In the Queensland Department of Agriculture and Fisheries’ publication ‘Under the Microscope – Fire Ant News’ December 2019, Biosecurity Queensland claimed:
‘Over 513,000ha treated…in two years…with fire ant specific bait…treating each nest multiple times.’
This is nonsense. Biosecurity Queensland has acknowledged the whole fire ant infestation covers 500,000ha.
What Biosecurity Queensland is actually claiming is they have applied three rounds of bait each year for the last two years, as prescribed by the NRIFAEP SEQ Ten Year Plan Work Plan, to the 84,000ha targeted for eradication treatment in 2017-18 and 2018-19, totalling 513,000ha.
The fact is they applied only one and a half rounds bait to the 84,000ha targeted for eradication in 2017-18 and were still catching up on the 2017-18 schedule in 2018-19.
‘Farmers in parts of the Lockyer Valley, Scenic Rim and the Ipswich local government areas are telling us that the two years of bait treatment they’ve received is working.’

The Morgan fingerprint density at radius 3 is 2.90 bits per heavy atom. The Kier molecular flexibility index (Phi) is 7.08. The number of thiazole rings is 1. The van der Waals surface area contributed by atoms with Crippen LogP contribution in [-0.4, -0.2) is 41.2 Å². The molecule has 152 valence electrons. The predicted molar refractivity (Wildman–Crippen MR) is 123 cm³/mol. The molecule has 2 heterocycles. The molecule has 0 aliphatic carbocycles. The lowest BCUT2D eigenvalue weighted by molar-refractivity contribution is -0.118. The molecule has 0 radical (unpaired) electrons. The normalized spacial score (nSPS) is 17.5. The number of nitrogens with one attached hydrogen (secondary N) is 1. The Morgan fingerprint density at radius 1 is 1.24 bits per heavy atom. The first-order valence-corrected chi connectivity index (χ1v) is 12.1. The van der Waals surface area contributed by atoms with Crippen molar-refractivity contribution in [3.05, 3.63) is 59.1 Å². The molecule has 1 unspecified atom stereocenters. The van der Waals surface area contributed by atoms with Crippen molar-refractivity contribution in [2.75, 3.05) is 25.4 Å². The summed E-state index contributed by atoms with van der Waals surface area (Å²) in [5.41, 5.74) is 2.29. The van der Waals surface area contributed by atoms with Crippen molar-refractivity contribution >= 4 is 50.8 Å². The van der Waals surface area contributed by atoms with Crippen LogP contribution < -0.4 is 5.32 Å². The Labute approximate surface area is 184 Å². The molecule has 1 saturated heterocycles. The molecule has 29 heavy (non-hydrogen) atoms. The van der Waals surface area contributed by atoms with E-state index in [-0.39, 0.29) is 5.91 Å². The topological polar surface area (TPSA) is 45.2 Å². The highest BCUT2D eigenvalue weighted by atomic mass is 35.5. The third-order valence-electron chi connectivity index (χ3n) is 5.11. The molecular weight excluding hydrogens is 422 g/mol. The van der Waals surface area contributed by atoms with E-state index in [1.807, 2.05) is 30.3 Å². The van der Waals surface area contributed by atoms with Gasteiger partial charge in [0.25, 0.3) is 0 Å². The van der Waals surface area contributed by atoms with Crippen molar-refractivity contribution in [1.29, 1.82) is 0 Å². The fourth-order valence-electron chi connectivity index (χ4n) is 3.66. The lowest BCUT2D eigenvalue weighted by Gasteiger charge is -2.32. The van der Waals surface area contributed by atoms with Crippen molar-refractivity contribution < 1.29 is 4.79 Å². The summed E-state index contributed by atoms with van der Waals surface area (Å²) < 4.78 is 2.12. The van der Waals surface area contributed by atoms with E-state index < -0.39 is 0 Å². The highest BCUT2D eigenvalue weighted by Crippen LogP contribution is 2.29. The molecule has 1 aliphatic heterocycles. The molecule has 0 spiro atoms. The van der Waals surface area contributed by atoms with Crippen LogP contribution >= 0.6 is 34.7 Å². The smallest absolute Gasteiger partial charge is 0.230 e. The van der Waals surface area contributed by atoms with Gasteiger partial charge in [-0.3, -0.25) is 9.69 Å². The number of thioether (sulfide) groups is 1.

Farmers in parts of south-east Queensland whose properties have been infested for over seven years are now reporting fewer fire ant nests on their properties since Biosecurity Queensland started its aerial baiting program.
These results are likely to be short-lived. In 2001, Queensland Minister Henry Palaszczuk rejected scientific advice to treat the whole infestation by helicopter even though it was the cheapest and most effective method to contain and suppress the infestation. Instead he decided to use Commonwealth funds to create hundreds of jobs in his electorate. Biosecurity Queensland introduced aerial baiting into the program after I advised then federal Minister for Agriculture and Deputy Prime Minister, Barnaby Joyce, again, to do so in March 2017. But it is now too little, too late.